Congress

Oversight chief won't seek new term

Rep. Jason Chaffetz (R-Utah).  

Rep. Jason Chaffetz, shown here at a hearing on IT modernization, said he won't run for reelection in 2018.

The chairman of the House Oversight and Government Reform Committee will not seek re-election to Congress in 2018.

Rep. Jason Chaffetz (R-Utah), 50, announced on his personal Facebook page that he would not run for any public office -- at least, not in 2018.

"For those that would speculate otherwise, let me be clear that I have no ulterior motives," he wrote. "I am healthy. I am confident I would continue to be re-elected by large margins. I have the full support of Speaker Ryan to continue as Chairman of the Oversight and Government Reform Committee. That said, I have made a personal decision to return to the private sector."

Chaffetz left open the possibility that he "may run again for public office, but not in 2018." One future possibility is the race for Utah governor in 2020.

Committee ranking member Elijah Cummings (D-Md.) called Chaffetz a "tenacious and dedicated public servant," adding that he "has fundamentally changed the culture on our committee so members … can disagree without being disagreeable."

Chaffetz was first elected to the House in 2008, and he succeeded Rep. Darrell Issa (R-Calif.) as oversight committee chairman in 2015.

As chairman, Chaffetz raised his political profile investigating waste, fraud and abuse under the Obama administration, taking a specific interest in IT and workforce issues.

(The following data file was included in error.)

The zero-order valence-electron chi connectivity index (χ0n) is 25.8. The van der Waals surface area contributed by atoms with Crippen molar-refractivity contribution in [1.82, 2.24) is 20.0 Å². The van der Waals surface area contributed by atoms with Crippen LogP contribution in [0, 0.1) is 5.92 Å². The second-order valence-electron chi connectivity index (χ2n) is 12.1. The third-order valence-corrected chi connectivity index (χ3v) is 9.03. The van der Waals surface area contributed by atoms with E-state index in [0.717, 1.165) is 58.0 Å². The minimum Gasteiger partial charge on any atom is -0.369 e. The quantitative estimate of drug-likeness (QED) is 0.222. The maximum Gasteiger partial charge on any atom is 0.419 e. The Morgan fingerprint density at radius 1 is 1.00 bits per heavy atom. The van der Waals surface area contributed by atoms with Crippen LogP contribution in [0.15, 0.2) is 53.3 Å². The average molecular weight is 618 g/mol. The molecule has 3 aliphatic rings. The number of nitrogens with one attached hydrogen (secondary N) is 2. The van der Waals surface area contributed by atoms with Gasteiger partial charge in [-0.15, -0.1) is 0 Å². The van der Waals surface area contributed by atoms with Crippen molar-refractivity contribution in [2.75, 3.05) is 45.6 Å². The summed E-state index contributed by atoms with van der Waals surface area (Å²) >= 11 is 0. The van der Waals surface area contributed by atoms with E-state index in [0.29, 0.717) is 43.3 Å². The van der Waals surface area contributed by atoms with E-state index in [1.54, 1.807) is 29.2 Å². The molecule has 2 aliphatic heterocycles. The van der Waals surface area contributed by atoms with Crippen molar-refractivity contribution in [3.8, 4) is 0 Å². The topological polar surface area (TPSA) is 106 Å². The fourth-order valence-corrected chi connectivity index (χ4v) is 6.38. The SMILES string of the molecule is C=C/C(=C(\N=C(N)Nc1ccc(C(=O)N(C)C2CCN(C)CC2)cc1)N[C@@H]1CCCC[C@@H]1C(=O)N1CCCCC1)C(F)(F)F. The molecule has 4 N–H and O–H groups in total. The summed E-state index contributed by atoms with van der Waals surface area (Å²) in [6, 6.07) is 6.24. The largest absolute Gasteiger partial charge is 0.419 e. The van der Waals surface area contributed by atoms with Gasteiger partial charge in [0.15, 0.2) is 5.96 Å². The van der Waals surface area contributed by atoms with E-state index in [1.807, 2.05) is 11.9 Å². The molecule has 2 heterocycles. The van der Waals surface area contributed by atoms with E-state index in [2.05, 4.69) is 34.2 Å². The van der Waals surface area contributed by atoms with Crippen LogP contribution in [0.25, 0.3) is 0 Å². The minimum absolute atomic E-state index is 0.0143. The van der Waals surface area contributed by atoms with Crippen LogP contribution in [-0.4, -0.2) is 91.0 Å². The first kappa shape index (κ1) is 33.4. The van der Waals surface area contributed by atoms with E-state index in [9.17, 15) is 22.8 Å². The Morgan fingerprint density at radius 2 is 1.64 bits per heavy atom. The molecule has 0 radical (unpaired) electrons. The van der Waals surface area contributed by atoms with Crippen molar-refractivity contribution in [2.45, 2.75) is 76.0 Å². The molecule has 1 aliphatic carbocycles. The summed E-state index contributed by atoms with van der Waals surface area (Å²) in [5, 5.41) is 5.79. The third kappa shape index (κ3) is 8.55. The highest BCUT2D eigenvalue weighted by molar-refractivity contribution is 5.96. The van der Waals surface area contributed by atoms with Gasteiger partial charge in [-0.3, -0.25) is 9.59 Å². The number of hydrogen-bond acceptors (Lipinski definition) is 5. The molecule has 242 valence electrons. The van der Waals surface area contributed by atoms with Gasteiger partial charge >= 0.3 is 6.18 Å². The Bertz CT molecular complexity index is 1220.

Shortly after his election to oversight chairman, Chaffetz revived the Subcommittee on Information Technology and tapped then-freshman Rep. Will Hurd (R-Texas) to serve as its chair. In Jan. 2016, Chaffetz said at the Brookings Institute, "IT is probably my biggest concern."

Also the IT side, among the subjects Chaffetz's committee investigated were the Office of Personnel Management breach that exposed personal data of 22 million federal employees and Hillary Clinton's use of a private email server. He also explored the IT vulnerabilities at the Department of Education as well as legacy IT at large.

During his chairmanship, Chaffetz, a co-sponsor of the Digital Accountability and Transparency Act, displayed an interest in increasing federal transparency as well as reforming the civil service and federal acquisition systems.

In December 2016, President Barack Obama signed his Inspector General Empowerment Act into law.

In this Congress, Chaffetz has so far introduced two bills – one to curtail the warrantless use of cell phone trackers known as "stingrays" and another to prohibit the government from awarding grants or contracts to individuals or companies with "seriously delinquent" tax debt.

Under the Trump administration, Chaffetz has signed bipartisan letters nudging the administration to fill vacant IG posts and inquiring about White House records compliance, but he has been less than aggressive when it comes to investigating Trump's potential conflicts of interest and ties to Russia.

In January, Chaffetz applauded Trump's executive order instituting a hiring freeze as a positive step to enacting "long overdue" civil service reform.

About the Author

Chase Gunter is a staff writer covering civilian agencies, workforce issues, health IT, open data and innovation.

Prior to joining FCW, Gunter reported for the C-Ville Weekly in Charlottesville, Va., and served as a college sports beat writer for the South Boston (Va.) News and Record. He started at FCW as an editorial fellow before joining the team full-time as a reporter.

Gunter is a graduate of the University of Virginia, where his emphases were English, history and media studies.

Click here for previous articles by Gunter, or connect with him on Twitter: @WChaseGunter

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